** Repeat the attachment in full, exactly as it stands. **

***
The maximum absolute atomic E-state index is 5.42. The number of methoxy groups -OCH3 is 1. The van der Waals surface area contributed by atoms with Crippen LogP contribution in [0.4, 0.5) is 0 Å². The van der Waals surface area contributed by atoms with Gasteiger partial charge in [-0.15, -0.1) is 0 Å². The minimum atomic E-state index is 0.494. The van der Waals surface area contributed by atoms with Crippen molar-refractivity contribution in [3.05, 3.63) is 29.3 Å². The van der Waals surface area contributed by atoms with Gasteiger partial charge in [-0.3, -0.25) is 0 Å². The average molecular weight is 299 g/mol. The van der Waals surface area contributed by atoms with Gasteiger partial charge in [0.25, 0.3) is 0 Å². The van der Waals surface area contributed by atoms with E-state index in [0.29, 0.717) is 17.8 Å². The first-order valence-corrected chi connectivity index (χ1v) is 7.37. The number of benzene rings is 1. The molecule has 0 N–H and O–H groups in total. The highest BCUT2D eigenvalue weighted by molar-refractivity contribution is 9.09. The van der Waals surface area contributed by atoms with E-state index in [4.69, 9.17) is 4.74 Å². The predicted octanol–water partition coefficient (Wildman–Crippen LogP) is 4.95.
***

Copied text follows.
The maximum absolute atomic E-state index is 5.42. The number of methoxy groups -OCH3 is 1. The van der Waals surface area contributed by atoms with Crippen LogP contribution in [0.4, 0.5) is 0 Å². The van der Waals surface area contributed by atoms with Gasteiger partial charge in [-0.15, -0.1) is 0 Å². The minimum atomic E-state index is 0.494. The van der Waals surface area contributed by atoms with Crippen molar-refractivity contribution in [3.05, 3.63) is 29.3 Å². The van der Waals surface area contributed by atoms with Gasteiger partial charge in [-0.3, -0.25) is 0 Å². The average molecular weight is 299 g/mol. The van der Waals surface area contributed by atoms with Gasteiger partial charge in [0.25, 0.3) is 0 Å². The van der Waals surface area contributed by atoms with E-state index in [0.29, 0.717) is 17.8 Å². The first-order valence-corrected chi connectivity index (χ1v) is 7.37. The number of benzene rings is 1. The molecule has 0 N–H and O–H groups in total. The highest BCUT2D eigenvalue weighted by molar-refractivity contribution is 9.09. The van der Waals surface area contributed by atoms with E-state index in [4.69, 9.17) is 4.74 Å². The predicted octanol–water partition coefficient (Wildman–Crippen LogP) is 4.95.